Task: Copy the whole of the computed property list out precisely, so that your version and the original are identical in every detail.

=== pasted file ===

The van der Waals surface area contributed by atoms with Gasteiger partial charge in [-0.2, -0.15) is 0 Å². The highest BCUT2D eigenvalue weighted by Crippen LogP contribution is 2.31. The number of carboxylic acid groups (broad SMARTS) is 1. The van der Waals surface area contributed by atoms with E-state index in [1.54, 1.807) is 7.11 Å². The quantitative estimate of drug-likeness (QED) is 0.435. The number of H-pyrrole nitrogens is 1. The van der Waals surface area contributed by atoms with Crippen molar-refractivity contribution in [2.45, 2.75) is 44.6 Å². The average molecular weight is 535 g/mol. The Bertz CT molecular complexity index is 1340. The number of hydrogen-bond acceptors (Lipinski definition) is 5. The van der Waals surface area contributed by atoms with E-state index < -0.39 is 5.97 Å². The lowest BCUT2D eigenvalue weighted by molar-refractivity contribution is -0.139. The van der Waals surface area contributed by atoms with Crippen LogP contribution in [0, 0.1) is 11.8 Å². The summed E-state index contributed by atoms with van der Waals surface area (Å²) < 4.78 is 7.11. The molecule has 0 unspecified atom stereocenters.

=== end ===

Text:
The van der Waals surface area contributed by atoms with Gasteiger partial charge in [-0.2, -0.15) is 0 Å². The highest BCUT2D eigenvalue weighted by Crippen LogP contribution is 2.31. The number of carboxylic acid groups (broad SMARTS) is 1. The van der Waals surface area contributed by atoms with E-state index in [1.54, 1.807) is 7.11 Å². The quantitative estimate of drug-likeness (QED) is 0.435. The number of H-pyrrole nitrogens is 1. The van der Waals surface area contributed by atoms with Crippen molar-refractivity contribution in [2.45, 2.75) is 44.6 Å². The average molecular weight is 535 g/mol. The Bertz CT molecular complexity index is 1340. The number of hydrogen-bond acceptors (Lipinski definition) is 5. The van der Waals surface area contributed by atoms with E-state index < -0.39 is 5.97 Å². The lowest BCUT2D eigenvalue weighted by molar-refractivity contribution is -0.139. The van der Waals surface area contributed by atoms with Crippen LogP contribution in [0, 0.1) is 11.8 Å². The summed E-state index contributed by atoms with van der Waals surface area (Å²) < 4.78 is 7.11. The molecule has 0 unspecified atom stereocenters.